One thing about Ryan Adams’ music: it’s always perfect for the rain. Like a lot of musicians, his whole career has arguably been about recapturing the soul of his first album. Heartbreaker might be the best singer-songwriter album of the last two decades, a quiet showcase of Adam’s gift for simple melody and the immediate lyricism that launched him to the forefront of alt-country.
“To Be Young (Is To Be Sad, Is To Be High)” isn’t very indicative of the rest of Heartbreaker, and it certainly isn’t the track that most people pick as an immediate highlight (that would go to instant classics like “Come Pick Me Up” or “Oh My Sweet Carolina”). It’s a jangly rocker, the busy rimshot that kicks off the record before it settles into a series of increasingly slow and pretty ballads. But like all great opening tracks, it immediately sets the tone, without even needing the words: rain’s pounding on the window, the city’s alive outside, but in here, can you just leave that record on?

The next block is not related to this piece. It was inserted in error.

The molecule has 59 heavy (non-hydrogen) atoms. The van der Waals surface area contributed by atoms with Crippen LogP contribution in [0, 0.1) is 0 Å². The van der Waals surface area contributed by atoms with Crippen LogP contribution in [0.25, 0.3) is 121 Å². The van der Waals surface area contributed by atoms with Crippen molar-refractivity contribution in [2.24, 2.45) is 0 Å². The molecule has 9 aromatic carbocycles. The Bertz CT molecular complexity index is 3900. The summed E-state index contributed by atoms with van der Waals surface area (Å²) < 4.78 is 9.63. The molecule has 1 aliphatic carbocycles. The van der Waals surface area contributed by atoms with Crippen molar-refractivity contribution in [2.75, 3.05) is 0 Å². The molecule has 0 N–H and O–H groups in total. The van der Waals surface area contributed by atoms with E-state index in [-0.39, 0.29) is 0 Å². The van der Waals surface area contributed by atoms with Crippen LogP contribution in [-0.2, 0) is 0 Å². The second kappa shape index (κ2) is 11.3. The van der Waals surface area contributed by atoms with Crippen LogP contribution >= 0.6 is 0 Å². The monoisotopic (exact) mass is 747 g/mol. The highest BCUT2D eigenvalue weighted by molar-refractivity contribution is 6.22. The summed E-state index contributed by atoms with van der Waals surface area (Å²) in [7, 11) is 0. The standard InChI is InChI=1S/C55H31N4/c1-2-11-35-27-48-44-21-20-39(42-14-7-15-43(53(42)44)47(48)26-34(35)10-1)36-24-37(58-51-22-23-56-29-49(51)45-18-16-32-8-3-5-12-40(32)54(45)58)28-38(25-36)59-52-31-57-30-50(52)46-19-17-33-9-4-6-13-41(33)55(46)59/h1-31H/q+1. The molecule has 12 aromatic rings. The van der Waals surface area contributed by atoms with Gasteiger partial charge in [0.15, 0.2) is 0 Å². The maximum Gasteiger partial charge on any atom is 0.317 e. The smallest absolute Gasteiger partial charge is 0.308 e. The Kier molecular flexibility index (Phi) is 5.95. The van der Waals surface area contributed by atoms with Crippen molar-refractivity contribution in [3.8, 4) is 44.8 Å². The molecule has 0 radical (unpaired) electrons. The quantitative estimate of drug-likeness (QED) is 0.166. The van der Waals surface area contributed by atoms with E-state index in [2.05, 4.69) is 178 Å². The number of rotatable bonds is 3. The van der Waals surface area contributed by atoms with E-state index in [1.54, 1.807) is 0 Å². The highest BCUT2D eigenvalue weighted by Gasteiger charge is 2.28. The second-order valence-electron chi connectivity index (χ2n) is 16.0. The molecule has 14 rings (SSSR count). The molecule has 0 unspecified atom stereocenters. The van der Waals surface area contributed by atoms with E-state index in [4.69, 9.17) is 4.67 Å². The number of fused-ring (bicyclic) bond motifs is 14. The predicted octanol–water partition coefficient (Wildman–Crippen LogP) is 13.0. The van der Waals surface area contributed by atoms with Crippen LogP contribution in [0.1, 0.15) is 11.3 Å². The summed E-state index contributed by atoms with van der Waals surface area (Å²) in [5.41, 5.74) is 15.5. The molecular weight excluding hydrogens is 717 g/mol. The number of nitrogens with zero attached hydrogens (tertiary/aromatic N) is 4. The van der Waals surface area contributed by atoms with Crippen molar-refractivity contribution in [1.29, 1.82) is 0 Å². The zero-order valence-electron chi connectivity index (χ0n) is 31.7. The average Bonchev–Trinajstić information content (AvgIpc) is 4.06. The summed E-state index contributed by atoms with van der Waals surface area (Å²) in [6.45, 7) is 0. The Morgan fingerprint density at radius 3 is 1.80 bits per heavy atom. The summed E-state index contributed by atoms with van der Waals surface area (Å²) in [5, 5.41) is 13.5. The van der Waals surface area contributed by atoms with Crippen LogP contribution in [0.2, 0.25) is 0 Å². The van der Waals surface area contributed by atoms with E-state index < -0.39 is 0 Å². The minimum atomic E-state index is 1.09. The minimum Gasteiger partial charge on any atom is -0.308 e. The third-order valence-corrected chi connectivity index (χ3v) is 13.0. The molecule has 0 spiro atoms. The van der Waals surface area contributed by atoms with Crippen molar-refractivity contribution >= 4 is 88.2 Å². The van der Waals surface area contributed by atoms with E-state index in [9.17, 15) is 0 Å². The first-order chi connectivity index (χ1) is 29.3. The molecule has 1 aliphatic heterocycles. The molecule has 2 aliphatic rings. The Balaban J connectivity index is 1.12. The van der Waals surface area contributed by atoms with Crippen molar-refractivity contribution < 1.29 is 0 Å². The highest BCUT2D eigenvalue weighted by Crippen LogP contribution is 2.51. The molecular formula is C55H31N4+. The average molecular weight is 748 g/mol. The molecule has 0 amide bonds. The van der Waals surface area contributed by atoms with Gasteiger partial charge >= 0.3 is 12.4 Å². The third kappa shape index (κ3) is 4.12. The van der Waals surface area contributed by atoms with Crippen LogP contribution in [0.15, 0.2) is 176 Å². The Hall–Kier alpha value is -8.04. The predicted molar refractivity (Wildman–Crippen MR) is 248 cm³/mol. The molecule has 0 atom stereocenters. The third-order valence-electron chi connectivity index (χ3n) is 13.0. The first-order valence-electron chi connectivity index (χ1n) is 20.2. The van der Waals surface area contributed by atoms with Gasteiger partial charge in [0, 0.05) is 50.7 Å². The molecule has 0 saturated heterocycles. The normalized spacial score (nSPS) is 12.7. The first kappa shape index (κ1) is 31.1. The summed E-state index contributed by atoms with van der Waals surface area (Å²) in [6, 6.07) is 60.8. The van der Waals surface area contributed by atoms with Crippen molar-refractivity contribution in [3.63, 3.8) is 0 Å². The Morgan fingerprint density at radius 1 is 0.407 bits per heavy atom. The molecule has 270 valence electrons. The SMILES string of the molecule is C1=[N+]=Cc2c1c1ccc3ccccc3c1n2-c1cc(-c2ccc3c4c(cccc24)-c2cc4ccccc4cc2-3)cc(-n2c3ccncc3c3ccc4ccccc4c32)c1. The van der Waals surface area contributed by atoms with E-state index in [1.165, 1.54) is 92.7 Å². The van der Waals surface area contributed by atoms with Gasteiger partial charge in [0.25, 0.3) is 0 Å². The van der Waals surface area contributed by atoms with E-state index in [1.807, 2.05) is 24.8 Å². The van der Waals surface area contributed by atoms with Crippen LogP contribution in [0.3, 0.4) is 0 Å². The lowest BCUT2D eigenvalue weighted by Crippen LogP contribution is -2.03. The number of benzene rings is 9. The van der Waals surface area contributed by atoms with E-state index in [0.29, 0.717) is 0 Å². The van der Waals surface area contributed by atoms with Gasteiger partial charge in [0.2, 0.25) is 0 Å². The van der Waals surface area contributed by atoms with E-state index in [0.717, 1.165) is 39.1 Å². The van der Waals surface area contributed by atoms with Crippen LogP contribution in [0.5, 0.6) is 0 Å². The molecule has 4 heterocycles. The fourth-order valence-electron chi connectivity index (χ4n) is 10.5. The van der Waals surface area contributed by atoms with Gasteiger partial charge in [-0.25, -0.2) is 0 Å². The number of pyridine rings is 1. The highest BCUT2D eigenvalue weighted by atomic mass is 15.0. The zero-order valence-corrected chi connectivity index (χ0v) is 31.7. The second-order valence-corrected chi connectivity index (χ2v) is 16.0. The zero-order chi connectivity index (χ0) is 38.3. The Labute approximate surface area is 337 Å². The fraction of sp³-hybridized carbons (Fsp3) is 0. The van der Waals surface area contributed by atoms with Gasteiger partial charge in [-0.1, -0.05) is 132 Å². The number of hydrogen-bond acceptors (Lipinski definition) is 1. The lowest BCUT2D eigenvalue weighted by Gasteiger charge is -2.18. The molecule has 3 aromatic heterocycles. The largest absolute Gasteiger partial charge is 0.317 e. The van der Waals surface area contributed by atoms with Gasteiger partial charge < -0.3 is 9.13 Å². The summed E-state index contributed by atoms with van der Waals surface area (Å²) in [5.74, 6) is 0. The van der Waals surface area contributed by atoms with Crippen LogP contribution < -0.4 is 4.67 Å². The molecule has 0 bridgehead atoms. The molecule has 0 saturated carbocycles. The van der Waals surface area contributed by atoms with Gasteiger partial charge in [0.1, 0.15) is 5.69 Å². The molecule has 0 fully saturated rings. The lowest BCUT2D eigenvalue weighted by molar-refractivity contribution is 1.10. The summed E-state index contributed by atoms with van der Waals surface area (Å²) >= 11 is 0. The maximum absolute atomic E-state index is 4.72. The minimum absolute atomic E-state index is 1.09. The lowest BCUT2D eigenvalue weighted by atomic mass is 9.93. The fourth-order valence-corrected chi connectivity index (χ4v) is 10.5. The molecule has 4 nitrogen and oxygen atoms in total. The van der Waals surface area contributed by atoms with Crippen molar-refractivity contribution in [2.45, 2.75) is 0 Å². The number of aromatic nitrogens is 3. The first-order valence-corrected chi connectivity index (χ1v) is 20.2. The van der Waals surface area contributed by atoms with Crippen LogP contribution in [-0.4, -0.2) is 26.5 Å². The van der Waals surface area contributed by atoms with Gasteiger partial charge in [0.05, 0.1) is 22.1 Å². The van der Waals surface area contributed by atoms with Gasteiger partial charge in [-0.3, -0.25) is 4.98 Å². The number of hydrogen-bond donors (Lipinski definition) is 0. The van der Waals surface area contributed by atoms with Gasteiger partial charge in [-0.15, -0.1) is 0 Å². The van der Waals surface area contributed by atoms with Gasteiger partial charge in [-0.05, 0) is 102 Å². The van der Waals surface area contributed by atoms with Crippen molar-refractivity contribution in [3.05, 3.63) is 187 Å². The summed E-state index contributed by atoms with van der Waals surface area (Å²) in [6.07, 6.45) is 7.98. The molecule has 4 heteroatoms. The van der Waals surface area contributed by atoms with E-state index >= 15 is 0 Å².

Like a lot of Adams’ opening tracks, “To Be Young…” also works as a thesis statement for the record at large: “When you’re young, you get said, then you get high…then you be high ’cause you got sad.” This cycle of who-did-what-and-why, reasons and excuses and regrets all getting tangled in a mess—it’s what Adams thinks being young and sad is all about. Then the song’s bridge lifts up and Adams goes into his falsetto; maybe it’s the first time you’ve ever heard it. He’s reminding you of “the days [when] the rain would fall your way” and you’re on the precipice, suspended on a raindrop that’s about to do what comes naturally to everything in the world: fall.
“Oh man,” Adams sighs. And you know exactly how he feels.
Play this song: While you walk through the city in the rain, not caring how soaked your jeans get.